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Explosives Analysis in the Environment

Environment: Water and Waste

  1. Bruce A. Tomkins PhD

Published Online: 15 SEP 2006

DOI: 10.1002/9780470027318.a0815

Encyclopedia of Analytical Chemistry

Encyclopedia of Analytical Chemistry

How to Cite

Tomkins, B. A. 2006. Explosives Analysis in the Environment. Encyclopedia of Analytical Chemistry. .

Author Information

  1. Oak Ridge National Laboratory, Oak Ridge, USA

Publication History

  1. Published Online: 15 SEP 2006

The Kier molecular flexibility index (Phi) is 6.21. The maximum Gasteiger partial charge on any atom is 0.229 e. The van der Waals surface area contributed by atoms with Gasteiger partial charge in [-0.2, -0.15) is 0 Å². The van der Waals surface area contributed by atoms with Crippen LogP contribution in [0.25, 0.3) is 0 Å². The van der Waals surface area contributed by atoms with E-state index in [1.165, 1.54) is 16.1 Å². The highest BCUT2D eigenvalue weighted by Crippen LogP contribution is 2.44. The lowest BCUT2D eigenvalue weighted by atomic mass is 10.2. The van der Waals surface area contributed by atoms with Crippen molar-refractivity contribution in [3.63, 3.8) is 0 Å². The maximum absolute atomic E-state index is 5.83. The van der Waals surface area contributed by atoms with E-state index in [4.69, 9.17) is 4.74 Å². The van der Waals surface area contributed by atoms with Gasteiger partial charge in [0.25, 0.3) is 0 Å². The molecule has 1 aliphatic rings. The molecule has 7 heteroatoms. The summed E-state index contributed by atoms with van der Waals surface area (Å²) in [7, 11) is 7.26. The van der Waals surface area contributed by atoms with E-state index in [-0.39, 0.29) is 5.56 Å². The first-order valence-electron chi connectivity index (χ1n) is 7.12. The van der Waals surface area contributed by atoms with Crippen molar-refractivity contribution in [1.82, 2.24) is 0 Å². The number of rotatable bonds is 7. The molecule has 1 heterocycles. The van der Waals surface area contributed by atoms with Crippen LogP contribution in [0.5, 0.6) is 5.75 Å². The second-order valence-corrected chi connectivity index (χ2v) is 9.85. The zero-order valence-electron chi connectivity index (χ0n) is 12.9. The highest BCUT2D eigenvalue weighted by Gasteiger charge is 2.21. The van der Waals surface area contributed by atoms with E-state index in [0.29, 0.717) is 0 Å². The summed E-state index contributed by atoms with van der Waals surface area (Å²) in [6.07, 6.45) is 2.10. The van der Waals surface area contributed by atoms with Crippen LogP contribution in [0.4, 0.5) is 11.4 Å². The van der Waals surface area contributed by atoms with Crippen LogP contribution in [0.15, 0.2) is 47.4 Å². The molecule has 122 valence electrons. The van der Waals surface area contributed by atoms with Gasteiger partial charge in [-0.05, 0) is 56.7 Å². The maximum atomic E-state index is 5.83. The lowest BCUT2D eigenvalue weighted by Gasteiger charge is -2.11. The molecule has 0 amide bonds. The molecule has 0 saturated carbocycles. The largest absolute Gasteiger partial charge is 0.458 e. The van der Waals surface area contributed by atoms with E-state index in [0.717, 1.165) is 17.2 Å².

The interest in analytical procedures for explosives residues in environmental media steadily increases as more and more formerly utilized military sites are certified and converted to full- or part-time civilian use. Careful statistical studies have clearly demonstrated that analyses based on randomly collected “grab” samples of soils frequently produce a false picture of the extent of explosives contamination. Well-designed sampling plans, which employ multiple samples taken from small areas and which consider the distribution of the soil particles, are mandatory for understanding the true extent of contamination. Because site remediation is such a costly venture, there is a strong need for analytical procedures which are capable of quantitating explosives in soil and groundwater samples quickly and accurately, using equipment and methods which may be operated reliably by nontechnical personnel. For that reason, scientific interest is gradually moving away from the completely laboratory-based, statistically validated, and highly technical standardized methods, such as high-pressure liquid chromatography (HPLC) and gas chromatography (GC) and their mass spectroscopic analogs, towards the many fieldable analytical techniques. Some of these, such as ion mobility spectrometry and the various magnetic resonance techniques, are still in their infancy; their potential and utility are still to be fully developed. Others, such as the colorimetric and enzyme-based field test kits, have been fully tested and, in some cases, have been adopted as standard methods themselves. Still others, such as the various mass spectrometric methods, involve highly technical equipment which must be simplified before it can be used routinely in the field. However, the extreme sensitivities characteristic of these state-of-the-art instruments partially offset the need for extensive operator training. A variety of mass spectrometric techniques may yet be used routinely for explosives residue analysis in the field. Some of these new methods may be used in, or even be derived from, forensic applications.